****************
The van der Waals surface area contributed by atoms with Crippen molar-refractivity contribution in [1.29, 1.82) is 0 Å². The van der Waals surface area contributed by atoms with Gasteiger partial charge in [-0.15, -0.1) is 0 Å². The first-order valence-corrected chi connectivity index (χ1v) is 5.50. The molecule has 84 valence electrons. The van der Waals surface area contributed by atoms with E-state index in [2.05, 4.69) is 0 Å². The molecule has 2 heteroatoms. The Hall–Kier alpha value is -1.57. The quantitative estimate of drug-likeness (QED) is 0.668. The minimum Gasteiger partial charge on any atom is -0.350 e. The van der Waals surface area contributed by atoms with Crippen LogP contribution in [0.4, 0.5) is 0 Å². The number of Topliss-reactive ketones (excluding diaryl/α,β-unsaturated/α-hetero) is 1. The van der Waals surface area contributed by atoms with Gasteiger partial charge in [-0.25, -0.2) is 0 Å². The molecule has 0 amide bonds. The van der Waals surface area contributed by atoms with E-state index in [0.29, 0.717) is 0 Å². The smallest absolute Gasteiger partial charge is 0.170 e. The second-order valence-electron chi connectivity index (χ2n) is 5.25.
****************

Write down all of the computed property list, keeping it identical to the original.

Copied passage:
The van der Waals surface area contributed by atoms with Crippen molar-refractivity contribution in [1.29, 1.82) is 0 Å². The van der Waals surface area contributed by atoms with Gasteiger partial charge in [-0.15, -0.1) is 0 Å². The first-order valence-corrected chi connectivity index (χ1v) is 5.50. The molecule has 84 valence electrons. The van der Waals surface area contributed by atoms with E-state index in [2.05, 4.69) is 0 Å². The molecule has 2 heteroatoms. The Hall–Kier alpha value is -1.57. The quantitative estimate of drug-likeness (QED) is 0.668. The minimum Gasteiger partial charge on any atom is -0.350 e. The van der Waals surface area contributed by atoms with Crippen LogP contribution in [0.4, 0.5) is 0 Å². The number of Topliss-reactive ketones (excluding diaryl/α,β-unsaturated/α-hetero) is 1. The van der Waals surface area contributed by atoms with Gasteiger partial charge in [-0.25, -0.2) is 0 Å². The molecule has 0 amide bonds. The van der Waals surface area contributed by atoms with E-state index in [0.29, 0.717) is 0 Å². The smallest absolute Gasteiger partial charge is 0.170 e. The second-order valence-electron chi connectivity index (χ2n) is 5.25.